Surtees and the dream machine

John Surtees sets off towards glory on the 1957 TT

John Surtees sets off towards glory on the 1957 TT

The 500cc M.V. Agusta stands as one of the most exotic motor cycles in the world when viewed in 2013. When viewed in its competitive heyday of the mid-1950s, it was quite simply one of the most thrilling machines in the world.

Count Vincenzo Agusta and his brother Domenico formed Meccanica Verghera Agusta in 1945 as a means to save the jobs of employees of the Agusta aviation works. Their plan was to produce cheap, efficient transportation that could withstand the demands of rural life and yet cut a dash on the streets of Rome.

Despite its utilitarian ideals, M.V. Agusta was soon operating just like its great contemporary Enzo Ferrari’s burgeoning sports car business: selling domesticated racing machines as a means to fund its on-track successes.

The design team of Arturo Magni and Piero Remor developed a range of bikes bristling with performance features and success arrived in 1948 when Franco Bertoni won the Italian Grand Prix. In 1956 the senior 500cc class was dominated by M.V. with its signature machine, this 4-cylinder inline thoroughbred ridden by the brilliant young Englishman, John Surtees.

With its quartet of exhausts broadcasting an ear-splitting howl and its standard-setting technology dressed in immaculate red and silver racing colours, the M.V. Agusta 500 GP bike embodied the thrill of motorcycle racing like no other machine.

With it Surtees notched up 22 world championship race wins in 1956-1960 and was crowned world champion in 1956, 1958, 1959 and 1960. The records that he set with the 500cc M.V. Agusta include 32 wins out of 39 races entered in the 1958-60 seasons and a total of four Isle of Man TT victories, becoming the first man to win the Senior race three times in succession.

1905 RAC Tourist Trophy Race Report

The Royal Automobile Club has announced that this April’s British round of the FIA World Endurance Championship at Silverstone on April 12-14 will be given the name RAC Tourist Trophy and the winners presented with the oldest active trophy in motor sport. It’s a title that has passed from sports to saloon and GT cars over the years, but remains one of the most evocative in the sport – so here’s a little taste of the TT’s first edition, back in 1905:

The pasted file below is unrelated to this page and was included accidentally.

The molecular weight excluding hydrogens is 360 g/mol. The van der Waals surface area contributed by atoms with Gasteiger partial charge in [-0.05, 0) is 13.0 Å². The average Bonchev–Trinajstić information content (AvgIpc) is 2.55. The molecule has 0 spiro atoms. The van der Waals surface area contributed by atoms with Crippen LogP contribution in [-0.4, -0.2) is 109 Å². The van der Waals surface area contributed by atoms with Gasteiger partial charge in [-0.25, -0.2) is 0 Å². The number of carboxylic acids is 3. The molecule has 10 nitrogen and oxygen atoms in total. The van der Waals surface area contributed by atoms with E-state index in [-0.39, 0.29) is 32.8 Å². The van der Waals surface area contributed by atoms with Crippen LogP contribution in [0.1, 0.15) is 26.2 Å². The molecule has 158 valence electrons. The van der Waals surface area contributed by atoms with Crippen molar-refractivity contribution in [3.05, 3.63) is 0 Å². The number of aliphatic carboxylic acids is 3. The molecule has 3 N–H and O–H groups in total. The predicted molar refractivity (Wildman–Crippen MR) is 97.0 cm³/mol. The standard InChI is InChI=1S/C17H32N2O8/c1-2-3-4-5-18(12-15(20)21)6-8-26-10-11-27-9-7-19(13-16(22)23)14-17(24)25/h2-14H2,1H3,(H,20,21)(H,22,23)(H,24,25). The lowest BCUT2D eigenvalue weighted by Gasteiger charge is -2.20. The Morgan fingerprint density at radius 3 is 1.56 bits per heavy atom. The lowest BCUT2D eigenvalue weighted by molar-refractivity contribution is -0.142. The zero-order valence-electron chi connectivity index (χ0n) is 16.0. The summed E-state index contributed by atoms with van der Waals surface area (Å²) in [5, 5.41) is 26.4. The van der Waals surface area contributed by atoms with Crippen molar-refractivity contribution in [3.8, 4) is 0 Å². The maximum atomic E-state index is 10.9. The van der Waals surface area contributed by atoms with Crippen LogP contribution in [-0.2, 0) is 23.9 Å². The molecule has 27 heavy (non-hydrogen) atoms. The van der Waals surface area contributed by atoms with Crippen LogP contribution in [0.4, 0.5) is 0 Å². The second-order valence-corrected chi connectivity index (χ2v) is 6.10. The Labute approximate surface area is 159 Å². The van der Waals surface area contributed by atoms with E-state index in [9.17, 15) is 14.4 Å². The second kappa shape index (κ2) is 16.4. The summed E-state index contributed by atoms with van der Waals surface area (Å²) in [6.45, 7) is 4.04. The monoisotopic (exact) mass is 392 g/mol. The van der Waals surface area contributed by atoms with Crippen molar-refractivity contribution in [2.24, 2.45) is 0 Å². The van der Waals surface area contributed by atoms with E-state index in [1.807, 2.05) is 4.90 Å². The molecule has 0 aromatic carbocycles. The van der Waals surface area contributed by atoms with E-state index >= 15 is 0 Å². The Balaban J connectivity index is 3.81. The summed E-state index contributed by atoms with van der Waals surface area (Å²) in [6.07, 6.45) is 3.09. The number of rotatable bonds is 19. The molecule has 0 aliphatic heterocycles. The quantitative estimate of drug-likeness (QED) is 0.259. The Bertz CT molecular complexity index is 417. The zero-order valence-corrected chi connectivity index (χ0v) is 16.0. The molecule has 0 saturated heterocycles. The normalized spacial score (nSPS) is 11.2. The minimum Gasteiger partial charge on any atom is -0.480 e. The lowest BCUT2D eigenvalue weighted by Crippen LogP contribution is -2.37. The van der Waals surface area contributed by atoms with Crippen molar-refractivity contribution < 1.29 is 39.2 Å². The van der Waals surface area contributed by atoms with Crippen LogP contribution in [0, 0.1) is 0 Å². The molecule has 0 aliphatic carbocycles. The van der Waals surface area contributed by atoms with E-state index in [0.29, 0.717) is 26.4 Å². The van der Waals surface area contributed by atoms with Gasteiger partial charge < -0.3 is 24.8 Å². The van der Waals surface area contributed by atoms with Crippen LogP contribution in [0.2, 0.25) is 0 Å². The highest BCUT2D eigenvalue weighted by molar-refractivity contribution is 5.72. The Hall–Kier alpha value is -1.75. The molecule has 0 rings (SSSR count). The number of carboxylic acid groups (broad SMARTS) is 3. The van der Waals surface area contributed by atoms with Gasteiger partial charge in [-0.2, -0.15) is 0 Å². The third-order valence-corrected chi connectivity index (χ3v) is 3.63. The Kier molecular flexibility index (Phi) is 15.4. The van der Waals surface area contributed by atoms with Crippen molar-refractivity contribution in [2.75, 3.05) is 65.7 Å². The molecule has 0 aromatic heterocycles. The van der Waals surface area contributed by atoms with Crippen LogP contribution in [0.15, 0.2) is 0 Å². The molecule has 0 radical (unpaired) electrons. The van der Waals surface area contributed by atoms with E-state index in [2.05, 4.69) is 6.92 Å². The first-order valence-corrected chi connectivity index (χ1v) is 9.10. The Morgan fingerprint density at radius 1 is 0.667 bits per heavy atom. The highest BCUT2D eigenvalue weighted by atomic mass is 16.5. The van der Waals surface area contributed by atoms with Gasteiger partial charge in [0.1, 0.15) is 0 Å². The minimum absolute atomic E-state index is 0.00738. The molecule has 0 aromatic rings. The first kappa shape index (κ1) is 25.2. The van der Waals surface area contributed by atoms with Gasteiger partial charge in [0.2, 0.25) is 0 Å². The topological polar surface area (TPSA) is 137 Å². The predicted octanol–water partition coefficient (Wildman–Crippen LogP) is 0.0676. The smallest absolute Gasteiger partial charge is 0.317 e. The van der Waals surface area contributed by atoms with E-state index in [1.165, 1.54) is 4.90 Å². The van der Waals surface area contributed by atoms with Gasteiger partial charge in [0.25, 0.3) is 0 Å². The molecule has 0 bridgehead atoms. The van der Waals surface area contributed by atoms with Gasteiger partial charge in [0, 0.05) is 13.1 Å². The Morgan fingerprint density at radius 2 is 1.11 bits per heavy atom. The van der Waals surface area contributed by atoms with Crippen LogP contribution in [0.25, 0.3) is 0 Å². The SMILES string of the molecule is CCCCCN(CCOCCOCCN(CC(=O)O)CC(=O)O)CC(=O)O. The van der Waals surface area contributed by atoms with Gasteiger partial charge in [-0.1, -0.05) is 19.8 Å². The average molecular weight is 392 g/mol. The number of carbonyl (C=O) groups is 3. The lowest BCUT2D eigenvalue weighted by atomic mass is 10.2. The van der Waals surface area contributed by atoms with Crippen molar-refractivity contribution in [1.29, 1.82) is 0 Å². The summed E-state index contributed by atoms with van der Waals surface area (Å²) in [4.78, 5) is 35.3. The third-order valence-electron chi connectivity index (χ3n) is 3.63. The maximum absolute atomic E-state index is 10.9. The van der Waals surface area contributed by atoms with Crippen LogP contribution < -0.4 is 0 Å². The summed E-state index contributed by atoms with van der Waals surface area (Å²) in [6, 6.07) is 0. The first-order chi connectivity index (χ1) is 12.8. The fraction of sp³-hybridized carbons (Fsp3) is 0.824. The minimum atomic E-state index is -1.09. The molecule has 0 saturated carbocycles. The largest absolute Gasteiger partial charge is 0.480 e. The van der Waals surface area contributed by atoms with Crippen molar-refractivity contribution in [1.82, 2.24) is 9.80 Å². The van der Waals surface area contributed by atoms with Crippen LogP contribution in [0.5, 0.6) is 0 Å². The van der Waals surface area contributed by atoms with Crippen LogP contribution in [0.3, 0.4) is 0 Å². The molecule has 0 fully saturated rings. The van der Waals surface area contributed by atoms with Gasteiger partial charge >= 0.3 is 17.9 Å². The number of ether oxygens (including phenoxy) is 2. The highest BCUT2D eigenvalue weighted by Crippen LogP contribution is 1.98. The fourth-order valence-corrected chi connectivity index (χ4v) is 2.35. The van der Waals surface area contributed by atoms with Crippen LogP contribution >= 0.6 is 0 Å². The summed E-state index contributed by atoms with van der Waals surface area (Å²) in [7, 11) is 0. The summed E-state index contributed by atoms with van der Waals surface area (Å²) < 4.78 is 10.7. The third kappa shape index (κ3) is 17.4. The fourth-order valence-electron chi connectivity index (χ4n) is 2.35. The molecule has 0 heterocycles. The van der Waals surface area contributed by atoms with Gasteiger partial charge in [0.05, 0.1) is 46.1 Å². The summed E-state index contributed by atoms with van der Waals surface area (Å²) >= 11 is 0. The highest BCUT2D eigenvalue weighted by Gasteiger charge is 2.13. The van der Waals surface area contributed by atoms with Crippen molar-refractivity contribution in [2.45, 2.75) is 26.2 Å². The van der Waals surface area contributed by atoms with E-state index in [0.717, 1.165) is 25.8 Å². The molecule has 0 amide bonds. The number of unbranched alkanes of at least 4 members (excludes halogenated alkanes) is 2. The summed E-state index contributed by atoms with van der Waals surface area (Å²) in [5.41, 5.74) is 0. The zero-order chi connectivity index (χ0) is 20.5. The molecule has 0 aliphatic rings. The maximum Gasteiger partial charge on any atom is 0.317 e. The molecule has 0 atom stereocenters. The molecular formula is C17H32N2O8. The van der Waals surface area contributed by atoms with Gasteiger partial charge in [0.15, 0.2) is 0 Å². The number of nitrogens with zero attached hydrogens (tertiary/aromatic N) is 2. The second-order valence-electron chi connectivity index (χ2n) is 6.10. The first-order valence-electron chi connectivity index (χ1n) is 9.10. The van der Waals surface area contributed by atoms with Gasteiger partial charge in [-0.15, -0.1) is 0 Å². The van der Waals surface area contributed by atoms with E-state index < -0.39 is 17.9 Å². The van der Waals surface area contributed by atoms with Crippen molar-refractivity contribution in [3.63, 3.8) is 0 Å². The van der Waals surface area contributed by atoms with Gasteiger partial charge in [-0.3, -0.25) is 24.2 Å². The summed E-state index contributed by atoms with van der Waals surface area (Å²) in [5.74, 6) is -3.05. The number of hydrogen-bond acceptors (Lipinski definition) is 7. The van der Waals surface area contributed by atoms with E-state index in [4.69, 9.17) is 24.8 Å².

Action from the 1905 TT, now the world's oldest active event

Action from the 1905 TT: now the world’s oldest active event

The RAC was not yet Royal – still being the humble Automobile Club – when it laid out its plans for the inaugural Tourist Trophy race. The event would comprise four laps of the fearsome 52-mile Highroad Course: an open road loop around the Isle of Man, used the previous year in selecting the British entry for the Gordon-Bennett Cup.

The course was daunting: climbing from near sea level in Douglas to 1,384 feet at Brandywell, with many sections on what were then rough tracks and featuring more than 420 corners. In addition to this challenge, the Club also decided that there was to be a fuel allowance of one gallon for every 22½ miles driven.

The prospect of achieving victory against such odds drew a total of 54 entrants, of which 42 would eventually line up to take the start on 14 September 1905.

Predictably there was heavy attrition, with the first run at the loop accounting for four cars – most notably the Rolls-Royce of C.S. Royce, which was the first retirement with a broken gear. Five more cars retired with mechanical problems on the second loop. On the third loop the calculations made regarding fuel consumption came in to play and the first car to run out of petrol – a 14-16hp Argyll – rolled to a halt after just 143 miles and 3 furlongs of running.

Five cars failed on the fourth and final loop of the course, of which all but one ran out of petrol. Meanwhile a three-way battle for victory featured the 14hp Vinot et Deguingand of Norman Littlejohn, the 20hp Rolls-Royce of Percy Northey and the 18hp Arrol-Johnston of John Napier.

Ultimately it would be Napier who triumphed and, in so doing, set a new lap record of 1 hour 31 minutes 9.6 seconds which stands to this day – an average of 34.2mph. In total he drive for 6 hours 9 minutes and 14 seconds, averaging 33.9mph and consuming his fuel at an optimum 25.4 MPG.

Two minutes and nine seconds behind Napier came Northey’s Rolls-Royce while Littlejohn was forced to slow in order to reach the finish, coming in three minutes behind Northey with just 2.6 pints of fuel left in the Vinot’s tank. It would be another 20 minutes before the next finisher – Cyril Roberts in another Arrol-Johnston – came by the line, with only 18 cars being classified as finishers.